Related: Tax Basics For Business Owners

3. Small Business Corporations Tax

SBC Tax was introduced as a tax relief measure for small business. SBC Tax will not be calculated on the flat 28% of taxable income. Dependent on your annual taxable income, you will be liable at the percentages in the table.

4. Pay As You Earn

Employees’ tax refers to the tax required to be deducted by an employer from an employee’s remuneration (salary) paid. The process of deducting or withholding tax from remuneration as it is earned by an employee is commonly referred to as PAYE.

5. Value Added Tax

This is an indirect tax levied on the ‘sale’ and ‘purchase’ of goods and services. This tax is not compulsory unless your turnover has exceeded R 1 000 000 mark however you choose to register voluntarily if it makes sense for your business strategy.

Related: How to Reduce Your Taxable Income

6. Unemployment Insurance Fund

UIF contributions are compulsory for all employees working more than 24 hours a month. The contributions are paid to the Department of Labour (DOL), or can be included in the SARS payment of PAYE on the EMP201

7. Workman’s Compensation

An employer must register with the Commissioner within seven days after the day on which he employs his first employee, (this includes the Director or Owner of the company)

You might be thinking tax compliance, what’s the big deal? I’ve been doing that most of my adult life, well personal tax is very different to business tax. As the director of your newly registered business it is assumed that you have done the research as to what laws to comply with as a business owner. In reality however the thrill of having a business overshadows the mundane compliance elements that go hand in hand when running a business. Let’s face it as much as your business is now a legal entity your business won’t do the research and comply with the necessary taxes on its own that responsibility lies with the director and when I say director I mean you.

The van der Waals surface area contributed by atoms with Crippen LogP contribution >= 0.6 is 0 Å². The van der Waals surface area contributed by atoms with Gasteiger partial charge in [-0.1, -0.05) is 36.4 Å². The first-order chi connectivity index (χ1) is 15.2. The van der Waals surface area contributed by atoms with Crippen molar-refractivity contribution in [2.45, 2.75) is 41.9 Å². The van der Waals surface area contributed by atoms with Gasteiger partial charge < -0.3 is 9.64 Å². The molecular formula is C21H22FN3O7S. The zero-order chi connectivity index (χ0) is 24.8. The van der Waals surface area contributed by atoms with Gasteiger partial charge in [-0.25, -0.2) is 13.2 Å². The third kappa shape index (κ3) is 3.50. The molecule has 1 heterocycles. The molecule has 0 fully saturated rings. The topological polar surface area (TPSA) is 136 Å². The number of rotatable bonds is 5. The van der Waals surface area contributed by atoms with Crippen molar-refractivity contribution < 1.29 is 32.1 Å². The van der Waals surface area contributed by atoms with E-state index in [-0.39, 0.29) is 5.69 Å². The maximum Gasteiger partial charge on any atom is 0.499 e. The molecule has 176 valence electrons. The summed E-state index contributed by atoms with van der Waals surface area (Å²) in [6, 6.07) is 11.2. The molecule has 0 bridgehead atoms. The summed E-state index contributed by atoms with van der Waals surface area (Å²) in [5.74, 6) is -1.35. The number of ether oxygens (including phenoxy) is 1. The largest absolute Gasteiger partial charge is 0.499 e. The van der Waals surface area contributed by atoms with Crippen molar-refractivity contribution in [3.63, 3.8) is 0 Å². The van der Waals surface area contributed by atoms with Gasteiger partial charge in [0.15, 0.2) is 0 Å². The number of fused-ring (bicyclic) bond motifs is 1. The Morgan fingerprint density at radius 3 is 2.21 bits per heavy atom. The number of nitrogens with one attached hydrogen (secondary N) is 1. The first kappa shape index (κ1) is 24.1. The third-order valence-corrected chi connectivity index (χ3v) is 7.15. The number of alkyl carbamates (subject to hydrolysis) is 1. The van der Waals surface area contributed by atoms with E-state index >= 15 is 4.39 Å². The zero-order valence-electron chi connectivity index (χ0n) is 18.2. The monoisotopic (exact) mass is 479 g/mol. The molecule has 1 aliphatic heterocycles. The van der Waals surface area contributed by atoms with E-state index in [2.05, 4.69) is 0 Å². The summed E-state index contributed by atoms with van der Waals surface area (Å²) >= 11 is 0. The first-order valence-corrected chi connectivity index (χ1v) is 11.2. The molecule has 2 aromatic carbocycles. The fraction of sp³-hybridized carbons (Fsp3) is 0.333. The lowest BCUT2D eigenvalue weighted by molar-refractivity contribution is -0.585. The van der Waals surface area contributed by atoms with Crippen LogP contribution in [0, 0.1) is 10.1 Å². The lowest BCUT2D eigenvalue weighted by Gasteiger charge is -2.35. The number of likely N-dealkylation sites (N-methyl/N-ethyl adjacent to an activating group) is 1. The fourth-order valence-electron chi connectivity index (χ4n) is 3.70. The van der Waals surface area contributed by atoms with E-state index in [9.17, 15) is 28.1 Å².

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Tax

Tax Refunds – What You Need To Know

You are able to object/dispute any SARS decision not to release the refund on efiling or through your tax practitioner.

Maselaelo Mphela

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Most taxpayers are not aware of the requirements for a tax refund to be facilitated and SARS very often will delay paying out the refund. In this article, we will look at the requirements taxpayers need to be aware of and the Tax Ombud’s report on the investigation into alleged delayed payment of refunds as a systemic and emerging issue in terms of section 16 (1) (b) of The Tax Administration Act No. 28 of 2011 (TAA).

What you need to know as a taxpayer:

  • The tax refund must be claimed within 5 years from date of submission of the return.
  • SARS has the right to withhold the refund as per section 190 (2) of TAA: “SARS need not authorise a refund as referred to in subsection (1) until such time that a verification, inspection or audit of the refund in accordance with Chapter 5 has been finalised.”
  • Authorisation of payment of refund done once SARS is satisfied with the acceptable security provided by the taxpayer in terms of section 190 (3) of TAA: “SARS must authorise the payment of a refund before the finalisation of the verification, inspection or audit if security in a form acceptable to a senior SARS official is provided by the taxpayer.”